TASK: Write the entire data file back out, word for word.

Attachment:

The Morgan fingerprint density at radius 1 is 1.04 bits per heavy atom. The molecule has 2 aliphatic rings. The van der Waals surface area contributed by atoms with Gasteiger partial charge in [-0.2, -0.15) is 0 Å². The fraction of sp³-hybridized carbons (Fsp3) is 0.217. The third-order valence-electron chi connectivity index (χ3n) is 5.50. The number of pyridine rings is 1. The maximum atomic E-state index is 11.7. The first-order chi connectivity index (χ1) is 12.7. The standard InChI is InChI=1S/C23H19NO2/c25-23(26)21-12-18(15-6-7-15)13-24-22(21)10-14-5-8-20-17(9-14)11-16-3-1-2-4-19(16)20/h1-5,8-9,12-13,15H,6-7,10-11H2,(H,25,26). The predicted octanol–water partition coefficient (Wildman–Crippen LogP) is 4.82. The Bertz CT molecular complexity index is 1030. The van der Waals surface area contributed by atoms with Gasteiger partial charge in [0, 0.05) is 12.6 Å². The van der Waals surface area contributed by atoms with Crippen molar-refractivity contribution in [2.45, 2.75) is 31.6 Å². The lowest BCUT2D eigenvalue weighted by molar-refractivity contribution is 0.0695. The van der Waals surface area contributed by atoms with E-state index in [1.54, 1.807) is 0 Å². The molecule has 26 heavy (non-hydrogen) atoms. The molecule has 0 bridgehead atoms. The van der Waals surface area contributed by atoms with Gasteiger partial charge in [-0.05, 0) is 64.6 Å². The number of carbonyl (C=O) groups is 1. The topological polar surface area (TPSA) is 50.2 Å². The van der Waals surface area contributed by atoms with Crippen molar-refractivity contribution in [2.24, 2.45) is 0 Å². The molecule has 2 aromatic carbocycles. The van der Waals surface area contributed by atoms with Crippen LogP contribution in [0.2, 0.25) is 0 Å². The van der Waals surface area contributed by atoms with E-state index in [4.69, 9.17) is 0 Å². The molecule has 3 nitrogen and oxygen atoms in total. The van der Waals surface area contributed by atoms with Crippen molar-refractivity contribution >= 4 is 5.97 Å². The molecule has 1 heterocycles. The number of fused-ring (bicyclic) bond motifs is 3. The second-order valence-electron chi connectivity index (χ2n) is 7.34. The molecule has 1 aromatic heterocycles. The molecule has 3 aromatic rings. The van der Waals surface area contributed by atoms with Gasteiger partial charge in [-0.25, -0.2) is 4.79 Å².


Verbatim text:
The Morgan fingerprint density at radius 1 is 1.04 bits per heavy atom. The molecule has 2 aliphatic rings. The van der Waals surface area contributed by atoms with Gasteiger partial charge in [-0.2, -0.15) is 0 Å². The fraction of sp³-hybridized carbons (Fsp3) is 0.217. The third-order valence-electron chi connectivity index (χ3n) is 5.50. The number of pyridine rings is 1. The maximum atomic E-state index is 11.7. The first-order chi connectivity index (χ1) is 12.7. The standard InChI is InChI=1S/C23H19NO2/c25-23(26)21-12-18(15-6-7-15)13-24-22(21)10-14-5-8-20-17(9-14)11-16-3-1-2-4-19(16)20/h1-5,8-9,12-13,15H,6-7,10-11H2,(H,25,26). The predicted octanol–water partition coefficient (Wildman–Crippen LogP) is 4.82. The Bertz CT molecular complexity index is 1030. The van der Waals surface area contributed by atoms with Gasteiger partial charge in [0, 0.05) is 12.6 Å². The van der Waals surface area contributed by atoms with Crippen molar-refractivity contribution in [2.45, 2.75) is 31.6 Å². The lowest BCUT2D eigenvalue weighted by molar-refractivity contribution is 0.0695. The van der Waals surface area contributed by atoms with E-state index in [1.54, 1.807) is 0 Å². The molecule has 26 heavy (non-hydrogen) atoms. The molecule has 0 bridgehead atoms. The van der Waals surface area contributed by atoms with Gasteiger partial charge in [-0.05, 0) is 64.6 Å². The number of carbonyl (C=O) groups is 1. The topological polar surface area (TPSA) is 50.2 Å². The van der Waals surface area contributed by atoms with Crippen molar-refractivity contribution in [2.24, 2.45) is 0 Å². The molecule has 2 aromatic carbocycles. The van der Waals surface area contributed by atoms with Crippen LogP contribution in [0.2, 0.25) is 0 Å². The van der Waals surface area contributed by atoms with E-state index in [4.69, 9.17) is 0 Å². The molecule has 3 nitrogen and oxygen atoms in total. The van der Waals surface area contributed by atoms with Crippen molar-refractivity contribution >= 4 is 5.97 Å². The molecule has 1 heterocycles. The number of fused-ring (bicyclic) bond motifs is 3. The second-order valence-electron chi connectivity index (χ2n) is 7.34. The molecule has 1 aromatic heterocycles. The molecule has 3 aromatic rings. The van der Waals surface area contributed by atoms with Gasteiger partial charge in [-0.25, -0.2) is 4.79 Å².